American firm Modus Studio has used steel and heat-treated pine to build an “alive and mysterious” treehouse in Arkansas.
The Evans Tree House is located at Garvan Woodland Gardens, a 210-acre (85-hectare) botanical garden near the town of Hot Springs in central Arkansas. Owned by the University of Arkansas, the nature park occupies a wooded peninsula that is surrounded by the Quachita River.
The treehouse is situated within a children’s garden that features native tree species, including oaks and pines. Designed by Fayetteville-based Modus Studio, the structure serves as an interactive, educational experience intended to “bring children back into the woods”.
Dendrology – the scientific study of trees – influenced the building’s programme and design. Featuring a sculptural profile, the treehouse is meant to be read as a dynamic form that changes shape as one moves around the site.
From certain vantage points, the asymmetrical structure appears to lean to one side.
“It is intended to camouflage itself into the landscape and be of the ecology of the place – organic, yet alive and mysterious in nature, purposefully inspiring children’s imaginations about the forest,” said the studio in a project description.
Boomerang-shaped in plan, the building is lifted 13 to 25 feet (four to 7.6 metres) off the ground via six pairs of slender, steel columns.
By elevating the structure, the team was able to protect the earth below, while providing visitors with a feeling of being amongst the tree canopies. An elevated walkway leads to a central opening within the multi-storey treehouse.
The structure is composed of 113 ribs – 10 are made of steel, while the rest are made of thermalised southern yellow pine. The thermalisation process involves using heat and steam to increase a wood’s durability and resistance to weather.
All of the fins connect to a central steel spine that runs the length of the building.
“The steel ribs and spine act as a skeleton, a vertical framework, connecting the top and bottom spines and floor plates to the six pair of columns,” the studio told Dezeen.
“Steel ribs follow the same form created by the wood ribs to help conceal the structural framework of the treehouse and further the goal of creating a mysterious figure in the woods.”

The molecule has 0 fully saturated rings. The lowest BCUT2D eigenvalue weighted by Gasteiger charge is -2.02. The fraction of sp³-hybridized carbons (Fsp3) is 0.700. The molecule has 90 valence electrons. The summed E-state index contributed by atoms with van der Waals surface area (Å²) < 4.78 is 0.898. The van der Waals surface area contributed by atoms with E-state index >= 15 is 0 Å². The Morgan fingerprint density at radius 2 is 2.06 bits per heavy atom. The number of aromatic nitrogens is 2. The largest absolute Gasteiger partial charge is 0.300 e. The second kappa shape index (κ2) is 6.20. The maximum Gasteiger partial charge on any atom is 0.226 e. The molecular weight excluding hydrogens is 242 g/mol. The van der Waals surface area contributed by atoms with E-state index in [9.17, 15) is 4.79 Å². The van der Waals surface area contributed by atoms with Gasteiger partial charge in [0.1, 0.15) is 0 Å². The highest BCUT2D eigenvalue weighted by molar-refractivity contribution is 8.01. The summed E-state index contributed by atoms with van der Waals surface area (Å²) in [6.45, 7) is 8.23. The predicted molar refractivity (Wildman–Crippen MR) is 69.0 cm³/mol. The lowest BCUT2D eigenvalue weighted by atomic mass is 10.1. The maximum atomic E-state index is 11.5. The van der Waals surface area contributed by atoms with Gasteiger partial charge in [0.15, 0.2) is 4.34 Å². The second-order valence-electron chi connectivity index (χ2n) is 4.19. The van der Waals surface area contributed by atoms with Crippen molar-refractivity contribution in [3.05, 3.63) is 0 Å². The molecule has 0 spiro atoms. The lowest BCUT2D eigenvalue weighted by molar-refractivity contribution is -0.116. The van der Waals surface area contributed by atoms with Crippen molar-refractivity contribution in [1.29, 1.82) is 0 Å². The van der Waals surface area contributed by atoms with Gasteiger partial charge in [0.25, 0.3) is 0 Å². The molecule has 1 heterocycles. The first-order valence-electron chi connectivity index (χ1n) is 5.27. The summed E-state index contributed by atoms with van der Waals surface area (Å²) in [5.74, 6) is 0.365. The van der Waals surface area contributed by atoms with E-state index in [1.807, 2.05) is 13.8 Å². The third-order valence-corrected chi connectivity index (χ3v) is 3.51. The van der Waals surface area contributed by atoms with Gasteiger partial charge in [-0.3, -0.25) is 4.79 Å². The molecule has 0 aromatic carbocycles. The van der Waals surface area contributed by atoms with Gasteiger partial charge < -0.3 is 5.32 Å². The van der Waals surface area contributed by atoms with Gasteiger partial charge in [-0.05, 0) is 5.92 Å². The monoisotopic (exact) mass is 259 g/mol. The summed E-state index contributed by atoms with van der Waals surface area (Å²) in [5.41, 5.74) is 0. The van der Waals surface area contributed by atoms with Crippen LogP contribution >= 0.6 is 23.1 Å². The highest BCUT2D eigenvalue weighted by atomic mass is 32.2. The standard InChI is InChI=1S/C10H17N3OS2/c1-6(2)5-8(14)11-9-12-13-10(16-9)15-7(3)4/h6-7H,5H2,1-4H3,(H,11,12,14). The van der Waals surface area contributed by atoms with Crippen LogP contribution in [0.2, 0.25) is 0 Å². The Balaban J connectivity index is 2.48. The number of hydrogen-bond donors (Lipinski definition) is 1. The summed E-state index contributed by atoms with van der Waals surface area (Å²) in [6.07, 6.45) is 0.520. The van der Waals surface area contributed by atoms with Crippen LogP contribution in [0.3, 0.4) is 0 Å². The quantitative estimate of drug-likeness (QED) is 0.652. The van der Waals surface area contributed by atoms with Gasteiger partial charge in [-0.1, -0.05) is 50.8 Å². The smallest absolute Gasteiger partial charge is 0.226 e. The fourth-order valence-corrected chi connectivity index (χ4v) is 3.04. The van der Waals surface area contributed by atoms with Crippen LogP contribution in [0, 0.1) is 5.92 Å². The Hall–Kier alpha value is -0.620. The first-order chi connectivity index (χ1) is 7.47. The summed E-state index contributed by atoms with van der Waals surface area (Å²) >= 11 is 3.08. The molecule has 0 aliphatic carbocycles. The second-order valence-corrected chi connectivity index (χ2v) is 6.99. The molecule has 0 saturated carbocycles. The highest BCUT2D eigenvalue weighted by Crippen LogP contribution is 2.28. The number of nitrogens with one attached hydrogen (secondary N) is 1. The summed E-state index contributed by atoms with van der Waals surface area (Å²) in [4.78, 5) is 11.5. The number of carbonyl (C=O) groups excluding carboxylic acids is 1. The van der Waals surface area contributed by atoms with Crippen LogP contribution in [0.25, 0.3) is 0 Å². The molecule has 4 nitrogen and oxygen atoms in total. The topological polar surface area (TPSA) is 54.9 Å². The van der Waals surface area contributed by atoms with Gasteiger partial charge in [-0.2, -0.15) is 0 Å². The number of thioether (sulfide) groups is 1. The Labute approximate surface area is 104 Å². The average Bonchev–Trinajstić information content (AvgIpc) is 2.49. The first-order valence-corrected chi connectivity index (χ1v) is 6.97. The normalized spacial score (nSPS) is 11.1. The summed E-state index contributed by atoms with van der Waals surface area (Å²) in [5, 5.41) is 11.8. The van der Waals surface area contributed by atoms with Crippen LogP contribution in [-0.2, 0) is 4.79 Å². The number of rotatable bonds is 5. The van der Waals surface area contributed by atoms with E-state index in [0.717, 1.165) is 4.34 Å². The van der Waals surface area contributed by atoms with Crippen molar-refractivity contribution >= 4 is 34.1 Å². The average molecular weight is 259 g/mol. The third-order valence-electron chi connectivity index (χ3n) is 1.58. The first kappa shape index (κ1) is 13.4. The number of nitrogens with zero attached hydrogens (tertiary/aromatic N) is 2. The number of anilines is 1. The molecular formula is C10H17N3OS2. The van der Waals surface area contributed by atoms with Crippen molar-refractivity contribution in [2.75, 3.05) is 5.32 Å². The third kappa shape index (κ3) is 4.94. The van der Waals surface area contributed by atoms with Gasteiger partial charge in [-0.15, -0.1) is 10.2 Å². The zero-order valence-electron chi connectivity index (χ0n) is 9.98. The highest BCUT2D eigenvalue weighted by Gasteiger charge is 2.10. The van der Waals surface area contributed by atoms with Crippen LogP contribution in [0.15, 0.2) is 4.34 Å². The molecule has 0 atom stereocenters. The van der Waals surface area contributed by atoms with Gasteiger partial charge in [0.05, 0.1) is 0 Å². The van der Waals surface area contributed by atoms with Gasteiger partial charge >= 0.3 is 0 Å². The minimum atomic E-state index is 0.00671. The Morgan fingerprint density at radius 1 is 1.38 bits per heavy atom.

On the east and northern ends of the curving structure, the team created apertures that provide clears views of the forest. The larger opening, on the east, is partly covered by a perforated metal screen.
Created by Modus Studio’s in-house fabrication shop, the screen has a pattern that resembles tree branches and veined leaves.
A net was used to cover the smaller aperture at the “tail” of the treehouse. The metal mesh infill protects visitors from falling out while still allowing people to feel intimately connected to the forest. This viewing area might even evoke an uneasy sensation, which is part of the design team’s goal.
“A certain feeling of risk and danger is intentional, as this is part of being up in the trees,” the studio said.
Since its founding in 2008, Modus Studio has completed a number of projects in its home state of Arkansas. The treehouse is among its most seminal works, according to the firm.
“This unique structure is a defining small project for Modus Studio,” it said. “From design to fabrication, we were able to merge our childhood-earned knowledge of the natural world with our hard-earned think, make, do philosophy.”
Other projects by the firm include an expanded studio and guesthouse that features ample use of metal, and the revamp of a ranch-style dwelling, which included new facades wrapped in cedar and weathering steel.
In recent months, the firm worked with Brand Bureau to complete The Holler – a venue for co-working, dining and playing shuffleboard.
Photography is by Timothy Hursley.